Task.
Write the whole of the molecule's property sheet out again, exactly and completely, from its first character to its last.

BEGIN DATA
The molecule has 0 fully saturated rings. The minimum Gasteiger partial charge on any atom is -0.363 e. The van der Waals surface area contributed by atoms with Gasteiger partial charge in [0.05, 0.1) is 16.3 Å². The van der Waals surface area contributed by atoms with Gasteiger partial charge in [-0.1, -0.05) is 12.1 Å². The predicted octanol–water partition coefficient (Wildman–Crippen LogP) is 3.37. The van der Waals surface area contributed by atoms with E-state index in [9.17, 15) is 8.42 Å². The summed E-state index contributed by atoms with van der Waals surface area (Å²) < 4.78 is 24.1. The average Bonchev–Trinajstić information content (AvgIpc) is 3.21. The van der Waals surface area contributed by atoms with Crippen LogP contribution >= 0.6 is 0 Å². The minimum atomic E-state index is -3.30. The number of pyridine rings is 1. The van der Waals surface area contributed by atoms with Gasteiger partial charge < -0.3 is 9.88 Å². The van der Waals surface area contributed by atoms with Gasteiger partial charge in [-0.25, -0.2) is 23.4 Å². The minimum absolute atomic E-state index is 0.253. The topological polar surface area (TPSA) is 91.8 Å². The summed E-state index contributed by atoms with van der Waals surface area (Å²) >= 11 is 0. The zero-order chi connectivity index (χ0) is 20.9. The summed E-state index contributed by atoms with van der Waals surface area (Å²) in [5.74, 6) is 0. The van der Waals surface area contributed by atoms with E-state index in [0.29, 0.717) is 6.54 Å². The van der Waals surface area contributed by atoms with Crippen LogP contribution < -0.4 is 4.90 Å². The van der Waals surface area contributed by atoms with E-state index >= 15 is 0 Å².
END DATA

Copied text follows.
The molecule has 0 fully saturated rings. The minimum Gasteiger partial charge on any atom is -0.363 e. The van der Waals surface area contributed by atoms with Gasteiger partial charge in [0.05, 0.1) is 16.3 Å². The van der Waals surface area contributed by atoms with Gasteiger partial charge in [-0.1, -0.05) is 12.1 Å². The predicted octanol–water partition coefficient (Wildman–Crippen LogP) is 3.37. The van der Waals surface area contributed by atoms with E-state index in [9.17, 15) is 8.42 Å². The summed E-state index contributed by atoms with van der Waals surface area (Å²) < 4.78 is 24.1. The average Bonchev–Trinajstić information content (AvgIpc) is 3.21. The van der Waals surface area contributed by atoms with Crippen LogP contribution >= 0.6 is 0 Å². The minimum atomic E-state index is -3.30. The number of pyridine rings is 1. The van der Waals surface area contributed by atoms with Gasteiger partial charge < -0.3 is 9.88 Å². The van der Waals surface area contributed by atoms with Gasteiger partial charge in [-0.25, -0.2) is 23.4 Å². The minimum absolute atomic E-state index is 0.253. The topological polar surface area (TPSA) is 91.8 Å². The summed E-state index contributed by atoms with van der Waals surface area (Å²) >= 11 is 0. The zero-order chi connectivity index (χ0) is 20.9. The summed E-state index contributed by atoms with van der Waals surface area (Å²) in [5.74, 6) is 0. The van der Waals surface area contributed by atoms with E-state index in [0.29, 0.717) is 6.54 Å². The van der Waals surface area contributed by atoms with Crippen LogP contribution < -0.4 is 4.90 Å². The van der Waals surface area contributed by atoms with E-state index >= 15 is 0 Å².